Did your condominium association violate the Florida Condominium Act by charging improper transfer fees in excess of $100? For thousands of individuals, statewide, the answer could be, yes!
Class action lawsuits and claims are being filed across Florida — including in Miami, Fort Lauderdale, Tampa, Orlando and Jacksonville — seeking damages and an injunction against condominium associations that have violated the Florida Condominium Act § 718.112(2)(i) by charging condominium renters and buyers improper transfer fees in the application process for condominium rentals and purchases. http://www.leg.state.fl.us/Statutes/index.cfm?App_mode=Display_Statute&URL=0700-0799/0718/Sections/0718.112.html
In a class action lawsuit filed last Friday in Miami-Dade County Circuit Court, August Lasseter says he was billed $625 in non-refundable fees when he signed a lease for a unit at one of the two high-rise towers at Quantum on the Bay in Miami.
The charges broke down to $100 for a background check, $175 for “administrative review,” $125 for registration and $225 for move-in. “I questioned it at the time, but it’s not like you really have a choice,” said Lasseter, 37, who runs a modeling agency. “They say you pay it or you don’t move in.”
As The Miami Herald reported in June, “Condo associations across South Florida are ripping off consumers with high application fees in violation of state law.” While the associations are permitted to collect refundable deposits, a Herald investigation found that some renters and buyers were being charged between $125 and $625 in improper fees, a clear violation of the $100 limit set by Florida Statutes.
In addition, the Herald investigation found that nearly half of condo listings in Miami-Dade County showed application fees that exceeded $100.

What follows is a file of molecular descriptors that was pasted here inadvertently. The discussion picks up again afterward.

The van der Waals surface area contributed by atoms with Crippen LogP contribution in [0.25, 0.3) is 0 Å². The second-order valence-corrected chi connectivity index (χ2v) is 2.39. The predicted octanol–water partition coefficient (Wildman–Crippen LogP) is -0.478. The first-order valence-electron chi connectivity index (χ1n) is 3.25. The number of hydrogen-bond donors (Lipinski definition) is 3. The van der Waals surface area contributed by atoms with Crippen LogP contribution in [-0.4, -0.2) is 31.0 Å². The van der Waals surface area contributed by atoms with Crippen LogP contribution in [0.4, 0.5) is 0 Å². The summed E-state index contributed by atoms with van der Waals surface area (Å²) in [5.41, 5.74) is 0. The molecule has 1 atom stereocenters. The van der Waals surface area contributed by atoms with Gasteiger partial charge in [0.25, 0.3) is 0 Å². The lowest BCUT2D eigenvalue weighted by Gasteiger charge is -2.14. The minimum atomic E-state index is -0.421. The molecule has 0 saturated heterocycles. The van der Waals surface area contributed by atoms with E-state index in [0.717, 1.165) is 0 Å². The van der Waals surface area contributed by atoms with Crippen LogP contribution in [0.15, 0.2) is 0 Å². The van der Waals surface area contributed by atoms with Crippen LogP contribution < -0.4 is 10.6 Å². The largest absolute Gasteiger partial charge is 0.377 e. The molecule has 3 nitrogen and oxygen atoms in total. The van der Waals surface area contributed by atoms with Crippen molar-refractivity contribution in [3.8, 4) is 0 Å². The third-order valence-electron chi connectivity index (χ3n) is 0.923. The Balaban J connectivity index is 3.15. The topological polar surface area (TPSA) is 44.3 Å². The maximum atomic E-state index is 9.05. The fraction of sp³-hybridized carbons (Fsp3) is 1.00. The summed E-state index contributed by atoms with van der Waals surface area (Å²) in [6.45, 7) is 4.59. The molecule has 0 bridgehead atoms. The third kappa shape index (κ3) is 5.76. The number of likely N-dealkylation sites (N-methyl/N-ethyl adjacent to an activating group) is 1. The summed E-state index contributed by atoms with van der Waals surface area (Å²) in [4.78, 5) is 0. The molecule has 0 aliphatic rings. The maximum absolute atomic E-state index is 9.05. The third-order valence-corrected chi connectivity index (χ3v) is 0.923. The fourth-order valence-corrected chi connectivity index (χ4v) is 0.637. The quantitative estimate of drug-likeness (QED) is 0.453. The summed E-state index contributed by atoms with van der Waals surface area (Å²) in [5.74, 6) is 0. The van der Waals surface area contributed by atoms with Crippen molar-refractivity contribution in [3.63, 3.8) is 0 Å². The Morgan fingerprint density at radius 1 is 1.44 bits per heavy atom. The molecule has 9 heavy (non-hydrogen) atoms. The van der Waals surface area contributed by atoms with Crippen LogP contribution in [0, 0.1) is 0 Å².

According to Aaron Resnick, Esq., one of the lead attorneys handling the class actions, “the Florida Condominium Act prohibits condominium associations from charging transfer fees of more than $100 per applicant in connection with the sale, mortgage, lease, sublease, or other transfer of a unit, including charges associated with applications, background checks, screening and move-in fees and pets.”
Resnick further notes, that “even then, such fees, which are limited to $100, must be clearly stated in a condo association’s governing documents.”
Resnick will be filing file class action lawsuits and claims in every major city in Florida for clients who were charged improper transfer fees by condominium associations over the past four years.
“We hope that our lawsuits will put an end to this practice and our clients will get back money they should never had been required to pay. Floridians work hard, and this unlawful practice must end,” Resnick stated.
Resnick advises that they will be covering all out of pocket costs for their clients and only receive legal fees from statutorily awarded fees or out of a recovery paid by the associations.
Josh Spector, Esq., co-counsel on the class actions along with Jonathan Feldman, Esq., explains, “Consumers in Florida should not be charged fees that are simply not allowed under the law. Simply put, a condominium association has no right to charge fees in violation of Florida and law, and we seek to put an end to this practice.”
For more information about the lawsuits, contact Aaron Resnick, Esq. at 305.672.7495, via email at firstname.lastname@example.org, or go to www.condofeerecovery.com.